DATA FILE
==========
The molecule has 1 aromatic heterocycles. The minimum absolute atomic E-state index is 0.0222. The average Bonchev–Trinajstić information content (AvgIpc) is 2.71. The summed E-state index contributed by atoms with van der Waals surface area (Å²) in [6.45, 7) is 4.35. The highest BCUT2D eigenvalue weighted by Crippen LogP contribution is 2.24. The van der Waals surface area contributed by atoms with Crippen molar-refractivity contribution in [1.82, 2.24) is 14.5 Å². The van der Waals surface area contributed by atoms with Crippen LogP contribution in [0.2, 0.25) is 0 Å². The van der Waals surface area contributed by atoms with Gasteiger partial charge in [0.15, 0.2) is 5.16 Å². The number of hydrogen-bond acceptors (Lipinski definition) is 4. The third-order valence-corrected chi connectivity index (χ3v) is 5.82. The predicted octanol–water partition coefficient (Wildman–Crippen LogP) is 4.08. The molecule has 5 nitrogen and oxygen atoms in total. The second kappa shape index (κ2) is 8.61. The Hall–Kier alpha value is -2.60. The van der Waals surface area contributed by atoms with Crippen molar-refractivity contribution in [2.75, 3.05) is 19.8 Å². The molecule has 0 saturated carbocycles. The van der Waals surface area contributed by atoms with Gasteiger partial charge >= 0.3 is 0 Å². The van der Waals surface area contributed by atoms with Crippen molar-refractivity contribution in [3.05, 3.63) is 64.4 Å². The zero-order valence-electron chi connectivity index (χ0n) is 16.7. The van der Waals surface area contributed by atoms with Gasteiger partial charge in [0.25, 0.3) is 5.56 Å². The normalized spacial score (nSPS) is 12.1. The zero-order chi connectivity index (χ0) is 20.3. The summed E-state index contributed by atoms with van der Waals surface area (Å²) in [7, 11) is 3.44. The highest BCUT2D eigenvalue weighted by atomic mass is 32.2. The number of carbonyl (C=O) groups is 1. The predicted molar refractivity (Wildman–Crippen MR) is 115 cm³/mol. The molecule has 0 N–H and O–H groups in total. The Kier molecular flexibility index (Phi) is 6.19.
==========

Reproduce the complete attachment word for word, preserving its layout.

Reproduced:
The molecule has 1 aromatic heterocycles. The minimum absolute atomic E-state index is 0.0222. The average Bonchev–Trinajstić information content (AvgIpc) is 2.71. The summed E-state index contributed by atoms with van der Waals surface area (Å²) in [6.45, 7) is 4.35. The highest BCUT2D eigenvalue weighted by Crippen LogP contribution is 2.24. The van der Waals surface area contributed by atoms with Crippen molar-refractivity contribution in [1.82, 2.24) is 14.5 Å². The van der Waals surface area contributed by atoms with Crippen LogP contribution in [0.2, 0.25) is 0 Å². The van der Waals surface area contributed by atoms with Gasteiger partial charge in [0.15, 0.2) is 5.16 Å². The number of hydrogen-bond acceptors (Lipinski definition) is 4. The third-order valence-corrected chi connectivity index (χ3v) is 5.82. The predicted octanol–water partition coefficient (Wildman–Crippen LogP) is 4.08. The molecule has 5 nitrogen and oxygen atoms in total. The second kappa shape index (κ2) is 8.61. The Hall–Kier alpha value is -2.60. The van der Waals surface area contributed by atoms with Crippen molar-refractivity contribution in [2.75, 3.05) is 19.8 Å². The molecule has 0 saturated carbocycles. The van der Waals surface area contributed by atoms with Gasteiger partial charge >= 0.3 is 0 Å². The van der Waals surface area contributed by atoms with Crippen molar-refractivity contribution in [3.05, 3.63) is 64.4 Å². The zero-order valence-electron chi connectivity index (χ0n) is 16.7. The van der Waals surface area contributed by atoms with Gasteiger partial charge in [0.25, 0.3) is 5.56 Å². The normalized spacial score (nSPS) is 12.1. The zero-order chi connectivity index (χ0) is 20.3. The summed E-state index contributed by atoms with van der Waals surface area (Å²) in [7, 11) is 3.44. The highest BCUT2D eigenvalue weighted by atomic mass is 32.2. The number of carbonyl (C=O) groups is 1. The predicted molar refractivity (Wildman–Crippen MR) is 115 cm³/mol. The molecule has 0 N–H and O–H groups in total. The Kier molecular flexibility index (Phi) is 6.19.